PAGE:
Survey Research: Designing an Instrument. Ann Skinner, MSW Johns Hopkins University

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1 This work is licensed under a Creative Commons Attribution-NonCommercial-ShareAlike License. Your use of this material constitutes acceptance of that license and the conditions of use of materials on this site. Copyright 2007, The Johns Hopkins University and Ann Skinner. All rights reserved. Use of these materials permitted only in accordance with license rights granted. Materials provided AS IS ; no representations or warranties provided. User assumes all responsibility for use, and all liability related thereto, and must independently review all materials for accuracy and efficacy. May contain materials owned by others. User is responsible for obtaining permissions for use from third parties as needed.

2 Survey Research: Designing an Instrument Ann Skinner, MSW Johns Hopkins University

3 Section A Choice of Method

4 Characteristics of a Survey It applies systematic methodology It involves obtaining information directly from individuals It involves selecting a subgroup from a larger group It is done for the purpose of... Description Exploration Explanation 4

5 Tailored Survey Design Sampling Issues Whether to use probability sampling The sampling frame Size of the sample Sampling design/strategy Expected response rate Sampling Issues Question design issues Reliability and validity of items Pre-testing or pilot work Interviewing issues Selection of interviewers Supervision 5

6 Questionnaire Design Quantitative surveys in health services research 6

7 Traditional Survey Model A carefully standardized physical stimulus (i.e., question) Interviewer Respondent A response (i.e., answer) expressed in terms of a standardized format provided by the researcher 7

8 Symbolic Interactionist View Interviewer Encodes question Own purposes Perceptions of respondent Respondent Decodes question Own purposes Perceptions of Interviewer Interviewer Decodes answer Own presumptions Perceptions of respondent Respondent Encodes answer Own presumptions Perceptions of interviewer 8

9 Methods of Data Collection Self-administered Individually By mail In groups Internet or Interviewer-administered By telephone In person 9

10 Methods of Data Collection Combinations Self-administered with interviewer instructions Mail with telephone follow-up Interviewer-administered with embedded self-administered section 10

11 Factors in Choice of Method Characteristics of study population Literacy Physical and mental abilities Motivation 11

12 Factors in Choice of Method Access to sample Location Time available for data collection Infrastructure available (telephones, mail service, internet access) 12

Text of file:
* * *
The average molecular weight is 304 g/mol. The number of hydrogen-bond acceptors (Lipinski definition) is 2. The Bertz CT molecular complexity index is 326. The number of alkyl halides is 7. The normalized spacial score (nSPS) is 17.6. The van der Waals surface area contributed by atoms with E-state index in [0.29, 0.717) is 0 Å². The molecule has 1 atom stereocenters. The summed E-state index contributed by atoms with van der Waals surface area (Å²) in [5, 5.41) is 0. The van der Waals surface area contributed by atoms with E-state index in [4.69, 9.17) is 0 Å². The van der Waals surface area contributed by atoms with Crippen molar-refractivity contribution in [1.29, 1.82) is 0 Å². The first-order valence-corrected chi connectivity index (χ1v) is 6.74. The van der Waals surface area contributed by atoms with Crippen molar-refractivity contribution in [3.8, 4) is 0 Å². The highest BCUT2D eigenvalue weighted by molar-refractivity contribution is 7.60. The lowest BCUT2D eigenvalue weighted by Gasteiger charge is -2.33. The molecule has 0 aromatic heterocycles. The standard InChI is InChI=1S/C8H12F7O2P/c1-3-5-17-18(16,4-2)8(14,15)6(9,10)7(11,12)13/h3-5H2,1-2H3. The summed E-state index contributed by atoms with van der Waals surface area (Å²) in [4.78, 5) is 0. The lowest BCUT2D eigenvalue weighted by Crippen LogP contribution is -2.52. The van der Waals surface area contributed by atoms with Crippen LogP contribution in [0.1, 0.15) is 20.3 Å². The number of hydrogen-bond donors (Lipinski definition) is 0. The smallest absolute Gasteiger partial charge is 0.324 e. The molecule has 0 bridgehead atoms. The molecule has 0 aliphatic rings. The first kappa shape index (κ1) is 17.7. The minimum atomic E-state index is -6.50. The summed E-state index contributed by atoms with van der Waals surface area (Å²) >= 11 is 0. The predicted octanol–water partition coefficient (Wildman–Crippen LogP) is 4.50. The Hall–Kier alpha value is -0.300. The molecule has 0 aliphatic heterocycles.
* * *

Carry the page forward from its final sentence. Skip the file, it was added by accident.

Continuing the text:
13 Factors in Choice of Method Availability of information about study population Telephone numbers Completeness of addresses Tracing information 13

14 Factors in Choice of Method Survey objectives Complexity of questioning Difficulty of reporting task Topic sensitivity 14

15 Factors in Choice of Method Question forms to be used Open-ended Fill in a number Write in text Closed-ended Multiple choice Scalar (likert-type) Dichotomous (yes/no) 15

16 Factors in Choice of Method Expected response rates Example (assume a group with interest): Mail survey with no follow-up 30% Mail survey with mail follow-up 50% Mail survey with telephone follow-up 60% to 80% 16

17 Section B Guidelines for Writing Questions

18 Guidelines for Writing Questions Restrain the impulse to write specific questions until you have thought through your research questions Write down your research questions and keep them handy when you are working on the questionnaire Every time you write a question, ask yourself... Why do I want to know this? How will it help answer a research question? Notes Available 18

19 Open-Ended or Closed-Ended Questions? Type of information sought Facts Opinions or attitudes Exploratory Complexity of the information or difficulty of the reporting task 19

20 Open-Ended or Closed-Ended Questions? Feasibility Range of possible answers Coding capabilities Sample size Data collection method 20

21 Advantages of Open-Ended Items Can get unanticipated answers May describe the respondent s real views better Respondents can answer in their own words Appropriate when the range of possible answers is long 21